Carotid-cavernous fistulas (CCFs) are vascular shunts allowing blood to flow from the carotid artery into the cavernous sinus. The characteristic clinical features seen in patients with CCFs are the sequelae of hemodynamic dysfunction within the cavernous sinus. Once routinely treated with open surgical procedures, including carotid ligation or trapping and cavernous sinus exploration, endovascular therapy is now the treatment modality of choice in many cases. The authors provide a review of CCFs, detailing the current classification and clinical management of these lesions. Therapeutic options including conservative management, open surgery, endovascular intervention, and radiosurgical therapy are presented. The complications and treatment results as reported in the contemporary literature are also reviewed.

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Editorial: A new definition of postconcussive syndrome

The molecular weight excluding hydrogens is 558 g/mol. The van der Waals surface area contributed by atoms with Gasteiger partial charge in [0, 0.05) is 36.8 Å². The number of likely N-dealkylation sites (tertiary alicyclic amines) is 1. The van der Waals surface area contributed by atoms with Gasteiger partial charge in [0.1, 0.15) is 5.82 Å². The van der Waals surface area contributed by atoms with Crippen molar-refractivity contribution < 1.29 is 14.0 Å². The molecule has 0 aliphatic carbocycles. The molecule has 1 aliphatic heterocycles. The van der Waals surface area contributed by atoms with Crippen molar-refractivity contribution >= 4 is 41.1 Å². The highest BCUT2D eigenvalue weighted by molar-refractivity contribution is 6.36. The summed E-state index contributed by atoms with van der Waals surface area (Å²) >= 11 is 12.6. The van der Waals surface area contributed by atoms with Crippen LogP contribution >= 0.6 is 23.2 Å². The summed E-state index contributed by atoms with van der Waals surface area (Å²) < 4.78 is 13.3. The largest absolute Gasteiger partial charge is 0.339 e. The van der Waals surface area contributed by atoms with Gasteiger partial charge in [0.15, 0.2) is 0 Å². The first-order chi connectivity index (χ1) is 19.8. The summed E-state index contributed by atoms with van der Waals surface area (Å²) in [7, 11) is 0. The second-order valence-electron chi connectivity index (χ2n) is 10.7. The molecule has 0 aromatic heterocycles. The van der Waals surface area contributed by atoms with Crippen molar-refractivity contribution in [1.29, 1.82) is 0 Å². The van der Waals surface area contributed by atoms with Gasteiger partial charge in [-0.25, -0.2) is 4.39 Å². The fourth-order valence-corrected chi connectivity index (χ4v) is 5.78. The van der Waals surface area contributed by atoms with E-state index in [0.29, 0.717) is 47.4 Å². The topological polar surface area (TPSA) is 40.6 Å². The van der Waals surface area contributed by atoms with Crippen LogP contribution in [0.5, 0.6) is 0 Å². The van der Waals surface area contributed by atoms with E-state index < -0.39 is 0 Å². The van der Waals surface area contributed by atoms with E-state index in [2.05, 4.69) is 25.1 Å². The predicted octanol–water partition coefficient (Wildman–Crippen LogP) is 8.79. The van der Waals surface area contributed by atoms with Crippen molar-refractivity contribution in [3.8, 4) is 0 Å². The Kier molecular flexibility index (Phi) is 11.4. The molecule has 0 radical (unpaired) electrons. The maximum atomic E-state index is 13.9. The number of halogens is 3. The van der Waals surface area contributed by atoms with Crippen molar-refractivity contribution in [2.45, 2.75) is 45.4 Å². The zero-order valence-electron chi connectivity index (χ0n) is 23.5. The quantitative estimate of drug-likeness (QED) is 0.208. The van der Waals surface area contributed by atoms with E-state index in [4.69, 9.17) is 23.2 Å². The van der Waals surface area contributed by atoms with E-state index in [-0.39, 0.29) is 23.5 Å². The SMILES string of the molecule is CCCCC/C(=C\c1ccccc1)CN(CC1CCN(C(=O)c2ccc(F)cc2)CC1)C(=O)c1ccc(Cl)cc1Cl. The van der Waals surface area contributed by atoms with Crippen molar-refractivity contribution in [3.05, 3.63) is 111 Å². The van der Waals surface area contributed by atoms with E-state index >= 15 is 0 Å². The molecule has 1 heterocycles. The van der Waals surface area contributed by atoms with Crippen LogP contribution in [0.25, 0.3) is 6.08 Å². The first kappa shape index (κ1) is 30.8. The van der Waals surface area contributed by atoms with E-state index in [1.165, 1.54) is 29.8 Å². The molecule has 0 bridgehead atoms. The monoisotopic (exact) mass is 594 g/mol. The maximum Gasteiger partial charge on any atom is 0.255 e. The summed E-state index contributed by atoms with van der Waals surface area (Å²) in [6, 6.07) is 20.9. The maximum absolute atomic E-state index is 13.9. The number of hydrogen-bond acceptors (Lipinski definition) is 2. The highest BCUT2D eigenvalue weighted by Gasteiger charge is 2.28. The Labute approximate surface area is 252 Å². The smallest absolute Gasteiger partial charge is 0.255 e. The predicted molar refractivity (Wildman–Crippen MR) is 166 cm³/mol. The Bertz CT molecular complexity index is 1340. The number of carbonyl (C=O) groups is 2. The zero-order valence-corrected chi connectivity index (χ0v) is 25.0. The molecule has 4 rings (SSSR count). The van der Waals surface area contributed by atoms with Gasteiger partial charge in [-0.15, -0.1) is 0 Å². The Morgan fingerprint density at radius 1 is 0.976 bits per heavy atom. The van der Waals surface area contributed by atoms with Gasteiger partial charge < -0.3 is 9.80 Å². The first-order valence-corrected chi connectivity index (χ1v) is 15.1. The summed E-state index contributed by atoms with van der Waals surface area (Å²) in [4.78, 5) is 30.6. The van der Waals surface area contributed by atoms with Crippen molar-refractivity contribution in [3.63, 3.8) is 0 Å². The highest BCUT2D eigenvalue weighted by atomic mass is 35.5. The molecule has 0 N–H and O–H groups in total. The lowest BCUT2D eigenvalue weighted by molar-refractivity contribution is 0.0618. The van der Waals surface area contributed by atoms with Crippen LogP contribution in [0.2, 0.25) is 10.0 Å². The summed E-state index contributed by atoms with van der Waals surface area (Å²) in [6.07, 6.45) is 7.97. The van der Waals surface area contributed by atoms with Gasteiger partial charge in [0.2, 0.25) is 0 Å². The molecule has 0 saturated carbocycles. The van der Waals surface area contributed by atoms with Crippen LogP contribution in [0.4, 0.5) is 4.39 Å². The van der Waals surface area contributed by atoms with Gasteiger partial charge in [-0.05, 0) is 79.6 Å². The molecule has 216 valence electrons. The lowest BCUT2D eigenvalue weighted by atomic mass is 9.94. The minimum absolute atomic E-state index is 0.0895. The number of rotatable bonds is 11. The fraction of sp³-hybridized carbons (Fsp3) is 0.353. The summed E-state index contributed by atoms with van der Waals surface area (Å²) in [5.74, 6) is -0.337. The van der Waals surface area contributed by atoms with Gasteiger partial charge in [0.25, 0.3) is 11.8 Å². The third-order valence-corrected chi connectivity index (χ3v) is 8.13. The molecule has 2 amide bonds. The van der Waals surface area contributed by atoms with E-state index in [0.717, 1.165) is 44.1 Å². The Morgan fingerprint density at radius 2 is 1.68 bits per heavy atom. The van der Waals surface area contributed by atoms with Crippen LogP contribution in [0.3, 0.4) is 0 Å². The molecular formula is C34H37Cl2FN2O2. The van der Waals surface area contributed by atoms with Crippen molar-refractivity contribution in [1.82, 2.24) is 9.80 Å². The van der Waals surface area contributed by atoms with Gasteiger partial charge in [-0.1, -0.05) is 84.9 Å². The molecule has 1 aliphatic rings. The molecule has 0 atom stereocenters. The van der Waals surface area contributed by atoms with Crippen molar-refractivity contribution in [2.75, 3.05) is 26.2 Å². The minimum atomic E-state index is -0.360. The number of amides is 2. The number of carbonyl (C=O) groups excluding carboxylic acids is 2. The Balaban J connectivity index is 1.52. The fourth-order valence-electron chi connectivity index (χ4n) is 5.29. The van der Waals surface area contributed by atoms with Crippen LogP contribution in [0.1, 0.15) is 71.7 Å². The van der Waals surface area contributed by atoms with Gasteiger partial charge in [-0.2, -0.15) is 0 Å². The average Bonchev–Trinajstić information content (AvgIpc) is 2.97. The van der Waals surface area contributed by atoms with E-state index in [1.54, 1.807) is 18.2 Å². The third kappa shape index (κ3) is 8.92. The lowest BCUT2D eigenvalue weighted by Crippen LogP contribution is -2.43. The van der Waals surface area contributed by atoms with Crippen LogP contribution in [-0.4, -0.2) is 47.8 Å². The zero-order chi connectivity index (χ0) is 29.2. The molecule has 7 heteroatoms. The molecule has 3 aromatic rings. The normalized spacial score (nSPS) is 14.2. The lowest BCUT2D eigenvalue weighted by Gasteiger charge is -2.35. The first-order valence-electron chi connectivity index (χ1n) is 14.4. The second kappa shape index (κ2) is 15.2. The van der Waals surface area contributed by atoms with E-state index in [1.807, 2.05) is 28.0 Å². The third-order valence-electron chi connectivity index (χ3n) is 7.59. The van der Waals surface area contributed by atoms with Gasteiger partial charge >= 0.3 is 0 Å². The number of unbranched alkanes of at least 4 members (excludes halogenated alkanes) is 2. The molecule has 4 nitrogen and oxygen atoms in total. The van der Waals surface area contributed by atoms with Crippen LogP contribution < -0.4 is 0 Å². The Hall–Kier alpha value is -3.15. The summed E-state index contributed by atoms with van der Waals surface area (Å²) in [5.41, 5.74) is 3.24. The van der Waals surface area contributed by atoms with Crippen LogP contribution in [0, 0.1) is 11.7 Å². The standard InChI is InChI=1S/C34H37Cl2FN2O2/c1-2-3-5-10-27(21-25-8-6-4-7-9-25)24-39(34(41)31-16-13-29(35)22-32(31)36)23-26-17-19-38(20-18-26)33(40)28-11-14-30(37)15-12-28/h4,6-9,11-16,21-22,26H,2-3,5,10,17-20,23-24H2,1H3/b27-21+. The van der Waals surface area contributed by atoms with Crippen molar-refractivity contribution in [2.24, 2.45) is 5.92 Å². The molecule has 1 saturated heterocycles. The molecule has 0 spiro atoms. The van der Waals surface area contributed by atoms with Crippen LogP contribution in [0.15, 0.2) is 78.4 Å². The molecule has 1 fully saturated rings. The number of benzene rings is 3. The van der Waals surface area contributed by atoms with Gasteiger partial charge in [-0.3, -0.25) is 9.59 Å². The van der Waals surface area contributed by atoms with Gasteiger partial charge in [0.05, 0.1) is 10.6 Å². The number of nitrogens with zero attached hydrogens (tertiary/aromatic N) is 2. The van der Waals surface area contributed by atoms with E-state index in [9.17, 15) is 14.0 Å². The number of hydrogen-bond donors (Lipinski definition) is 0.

E. Sander Connolly Jr. and Richard G. Ellenbogen

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Editorial: Early subarachnoid hemorrhage

E. Sander Connolly Jr.

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Middle cerebral artery pulsatility index and cognitive improvement after carotid endarterectomy for symptomatic stenosis

Clinical article

Eric J. Heyer, Joanna L. Mergeche, and E. Sander Connolly Jr.


Transcranial Doppler (TCD) is frequently used to evaluate peripheral cerebral resistance and cerebral blood flow (CBF) in the middle cerebral artery prior to and during carotid endarterectomy (CEA). Patients with symptomatic carotid artery stenosis may have reduced peripheral cerebral resistance to compensate for inadequate CBF. The authors aim to determine whether symptomatic patients with reduced peripheral cerebral resistance prior to CEA demonstrate increased CBF and cognitive improvement as early as 1 day after CEA.


Fifty-three patients with symptomatic CEA were included in this observational study. All patients underwent neuropsychometric evaluation 24 hours or less preoperatively and 1 day postoperatively. The MCA was evaluated using TCD for CBF mean velocity (MV) and pulsatility index (PI). Pulsatility index ≤ 0.80 was used as a cutoff for reduced peripheral cerebral resistance.